MORGAN STANLEY: We Now Think ‘Good Is Good And Bad Is Bad’

adam parker

The second quarter just ended, which mean Q2 corporate earnings season will begin in just two weeks.

Adam Parker, Morgan Stanley’s top U.S. equity strategist, has long argued that earnings growth expectations need to come down. And he believes this will be the season when we get the bad news needed to get those forecasts down.

“[S]econd quarter earnings season is just around the corner and we think it will be more critical than normal,” wrote Parker in a new note to clients.  “Why? Because unlike earlier this year, we now think “good is good and bad is bad,” meaning the fundamentals will be in focus.”

For a while, many have argued that bad news was good because that meant that Fed would be increasingly likely to extend monetary stimulus, which has been attributed to strength in the stock markets.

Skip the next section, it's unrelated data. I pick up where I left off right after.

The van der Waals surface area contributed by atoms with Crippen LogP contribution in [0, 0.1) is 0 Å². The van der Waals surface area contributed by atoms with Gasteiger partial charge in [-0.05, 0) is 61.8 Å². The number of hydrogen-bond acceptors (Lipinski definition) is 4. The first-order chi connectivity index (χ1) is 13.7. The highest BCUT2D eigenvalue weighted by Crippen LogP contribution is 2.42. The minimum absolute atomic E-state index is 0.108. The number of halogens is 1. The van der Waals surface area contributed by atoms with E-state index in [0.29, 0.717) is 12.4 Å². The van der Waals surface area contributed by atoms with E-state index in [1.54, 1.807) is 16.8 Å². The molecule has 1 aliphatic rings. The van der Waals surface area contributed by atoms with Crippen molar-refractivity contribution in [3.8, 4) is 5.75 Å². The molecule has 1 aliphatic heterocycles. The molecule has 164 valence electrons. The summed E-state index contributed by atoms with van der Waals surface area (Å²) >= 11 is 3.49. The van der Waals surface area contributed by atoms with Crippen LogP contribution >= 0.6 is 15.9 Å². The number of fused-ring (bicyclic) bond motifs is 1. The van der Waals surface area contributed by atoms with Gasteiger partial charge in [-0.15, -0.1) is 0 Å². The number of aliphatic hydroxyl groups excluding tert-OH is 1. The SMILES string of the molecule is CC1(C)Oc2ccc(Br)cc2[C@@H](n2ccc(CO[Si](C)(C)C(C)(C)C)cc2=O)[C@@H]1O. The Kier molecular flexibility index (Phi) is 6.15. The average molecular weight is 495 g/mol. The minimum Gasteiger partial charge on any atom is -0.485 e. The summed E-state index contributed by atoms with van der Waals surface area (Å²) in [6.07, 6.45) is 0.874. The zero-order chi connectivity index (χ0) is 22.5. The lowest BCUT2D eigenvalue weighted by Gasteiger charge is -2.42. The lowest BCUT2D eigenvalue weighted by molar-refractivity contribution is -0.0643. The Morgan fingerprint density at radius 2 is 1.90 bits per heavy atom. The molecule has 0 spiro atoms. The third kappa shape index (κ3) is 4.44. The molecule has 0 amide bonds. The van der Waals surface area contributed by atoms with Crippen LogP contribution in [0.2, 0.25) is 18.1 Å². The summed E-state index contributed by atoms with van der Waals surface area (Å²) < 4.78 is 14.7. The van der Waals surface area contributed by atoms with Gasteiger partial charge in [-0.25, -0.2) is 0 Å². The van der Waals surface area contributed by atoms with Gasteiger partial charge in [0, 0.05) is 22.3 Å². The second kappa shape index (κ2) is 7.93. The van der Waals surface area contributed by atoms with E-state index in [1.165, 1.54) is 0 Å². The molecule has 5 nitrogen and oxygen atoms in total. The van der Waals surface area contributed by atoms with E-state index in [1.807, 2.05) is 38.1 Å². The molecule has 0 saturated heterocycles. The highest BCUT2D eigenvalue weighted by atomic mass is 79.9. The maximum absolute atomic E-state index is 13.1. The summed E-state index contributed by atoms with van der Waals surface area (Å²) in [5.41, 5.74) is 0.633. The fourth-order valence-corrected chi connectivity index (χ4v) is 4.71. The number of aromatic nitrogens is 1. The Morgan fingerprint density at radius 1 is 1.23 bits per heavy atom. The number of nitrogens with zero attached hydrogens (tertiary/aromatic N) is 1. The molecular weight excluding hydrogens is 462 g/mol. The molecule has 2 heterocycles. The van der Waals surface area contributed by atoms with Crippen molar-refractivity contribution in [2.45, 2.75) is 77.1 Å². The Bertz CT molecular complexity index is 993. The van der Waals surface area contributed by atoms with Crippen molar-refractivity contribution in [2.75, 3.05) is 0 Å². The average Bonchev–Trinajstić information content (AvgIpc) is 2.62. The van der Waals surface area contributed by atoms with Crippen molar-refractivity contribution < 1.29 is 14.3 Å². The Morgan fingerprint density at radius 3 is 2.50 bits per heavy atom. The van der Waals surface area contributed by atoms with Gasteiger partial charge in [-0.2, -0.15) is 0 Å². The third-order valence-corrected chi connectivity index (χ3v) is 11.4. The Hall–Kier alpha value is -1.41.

“Downward earnings revisions have persisted in recent months with 7 of 10 GICS sectors seeing lower estimates over the last 3 months, and we continue to believe estimates have further to fall. Analysts are embedding 7% earnings growth in 2013 to $111 per share, followed by 11% growth in 2014 to $123 per share. Our top-down estimates are more muted— $103 and $110 of earnings per share in 2013 and 2014, respectively.”

Here’s what Parker will be looking for in the earnings announcements:

What we will be watching this earnings season:
Revenue and Earnings
: After beating on earnings but missing on revenues in Q1 (Exhibit 2), can companies beat consensus Q2 estimates on both revenue and earnings?
Do we see a slowdown in the rate of negative forward guidance?   
Capital Spending: Are companies in technology and industrials seeing capacity constraints, growing order backlogs, tight inventories?    
Fed Tapering / Interest Rates:
Are non-financials focused on the recent moves in the yield curve?    
Foreign Exchange:
Has the year-to-date move in the Japanese yen, in particular, had a material effect?
Domestic Demand:
Do we see an early indication of the expected second-half bounce-back in US economic growth and is that reflected in guidance?